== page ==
UK: Rescuer of Jewish children from Holocaust turns 105
Today Sir Nicholas Winton, the man who saved 669 Jewish children from the Nazis in Czechoslovakia, celebrates his 105th birthday. After celebrating yesterday with his family at his home in Maidenhead, he is scheduled to attend another party today at the Czech Embassy in London to which many of those whom he saved have been invited and where his daughter, Barbara Winton, will launch a book about her father's life.
Just before the outbreak of WWII, Winton organized the transport of 669 Czechoslovak Jewish children from what was then the Nazi Protectorate of Bohemia and Moravia to Britain. He arranged documents for them and found British families to take them in.
The first of Winton's trains carrying the Jewish children left Prague's main train station in May 1939. In total he managed to get 669 children out, most of whose families perished during the war; one train which was supposed to depart Prague on 1 September 1939 with 250 children on board was forbidden to leave by the Nazis.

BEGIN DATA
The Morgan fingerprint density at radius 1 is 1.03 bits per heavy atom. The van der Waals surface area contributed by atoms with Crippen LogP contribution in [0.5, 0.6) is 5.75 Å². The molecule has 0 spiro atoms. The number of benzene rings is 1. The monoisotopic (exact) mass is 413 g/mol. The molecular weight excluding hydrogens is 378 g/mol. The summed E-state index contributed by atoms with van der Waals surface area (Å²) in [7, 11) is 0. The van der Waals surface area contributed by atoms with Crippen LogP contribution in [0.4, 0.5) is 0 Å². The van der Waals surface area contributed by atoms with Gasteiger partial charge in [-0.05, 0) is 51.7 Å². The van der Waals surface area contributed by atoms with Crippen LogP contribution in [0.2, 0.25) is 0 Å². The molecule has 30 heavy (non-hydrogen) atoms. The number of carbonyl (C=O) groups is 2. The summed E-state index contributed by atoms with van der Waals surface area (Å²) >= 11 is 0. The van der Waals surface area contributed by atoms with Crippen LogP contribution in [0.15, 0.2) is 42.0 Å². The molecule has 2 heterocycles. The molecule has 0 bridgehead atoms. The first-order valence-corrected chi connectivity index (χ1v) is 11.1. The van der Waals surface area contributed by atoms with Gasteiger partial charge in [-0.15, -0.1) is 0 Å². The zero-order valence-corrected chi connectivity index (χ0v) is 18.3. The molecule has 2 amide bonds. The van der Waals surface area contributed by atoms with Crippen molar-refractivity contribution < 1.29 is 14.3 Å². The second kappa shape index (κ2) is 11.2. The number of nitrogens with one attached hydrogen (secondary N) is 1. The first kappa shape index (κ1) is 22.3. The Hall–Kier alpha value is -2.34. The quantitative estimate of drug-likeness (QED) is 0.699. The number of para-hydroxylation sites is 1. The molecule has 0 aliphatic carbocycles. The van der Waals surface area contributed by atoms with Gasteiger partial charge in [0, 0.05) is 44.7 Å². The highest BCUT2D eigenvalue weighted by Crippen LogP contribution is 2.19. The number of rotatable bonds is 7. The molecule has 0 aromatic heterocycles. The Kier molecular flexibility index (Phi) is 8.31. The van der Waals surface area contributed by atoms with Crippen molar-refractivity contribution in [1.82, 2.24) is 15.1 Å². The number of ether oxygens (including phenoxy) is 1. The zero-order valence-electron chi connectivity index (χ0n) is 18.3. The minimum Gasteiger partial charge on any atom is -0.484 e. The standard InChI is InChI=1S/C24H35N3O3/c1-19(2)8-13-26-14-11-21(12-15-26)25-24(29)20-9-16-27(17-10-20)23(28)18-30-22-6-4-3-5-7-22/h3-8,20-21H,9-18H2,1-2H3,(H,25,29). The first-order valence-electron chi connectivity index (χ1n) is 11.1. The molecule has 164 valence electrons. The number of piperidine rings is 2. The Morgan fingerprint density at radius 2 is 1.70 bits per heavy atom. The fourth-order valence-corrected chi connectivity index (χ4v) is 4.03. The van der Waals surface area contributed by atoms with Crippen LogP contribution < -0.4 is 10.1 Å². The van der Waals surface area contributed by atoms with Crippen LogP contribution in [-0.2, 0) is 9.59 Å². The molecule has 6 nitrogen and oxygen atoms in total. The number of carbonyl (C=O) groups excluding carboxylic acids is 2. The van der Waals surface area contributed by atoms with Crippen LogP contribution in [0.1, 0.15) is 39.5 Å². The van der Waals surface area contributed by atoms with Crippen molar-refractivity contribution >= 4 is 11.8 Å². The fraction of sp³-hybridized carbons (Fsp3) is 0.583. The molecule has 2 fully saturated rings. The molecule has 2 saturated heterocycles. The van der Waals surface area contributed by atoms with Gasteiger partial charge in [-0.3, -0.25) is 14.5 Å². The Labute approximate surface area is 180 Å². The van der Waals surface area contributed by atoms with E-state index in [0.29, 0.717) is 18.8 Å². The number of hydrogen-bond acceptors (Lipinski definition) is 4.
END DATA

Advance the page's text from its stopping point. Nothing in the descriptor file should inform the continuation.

The public did not learn of Winton's meritorious actions for a long time. Holocaust historian Elisabeth Maxwell helped publicize them.
The public became aware of Winton when BBC television filmed a documentary about him in 1988 and he found himself in a television studio with the people he had saved. His daughter has now written a book entitled If it's not impossible ... The Life of Sir Nicholas Winton which will be launched today during her father's birthday celebration - the title of the biography is based on Sir Nicholas Winton's personal motto: "If something is not impossible, there must be a way to do it."
Winton has received many British and Czech state honors. He has received a knighthood, Czech President Václav Havel gave him the Order of Tomáš Garrigue Masaryk in 1998, and in 2012 he received the Hero of the Holocaust medal from former British Prime Minister Gordon Brown.
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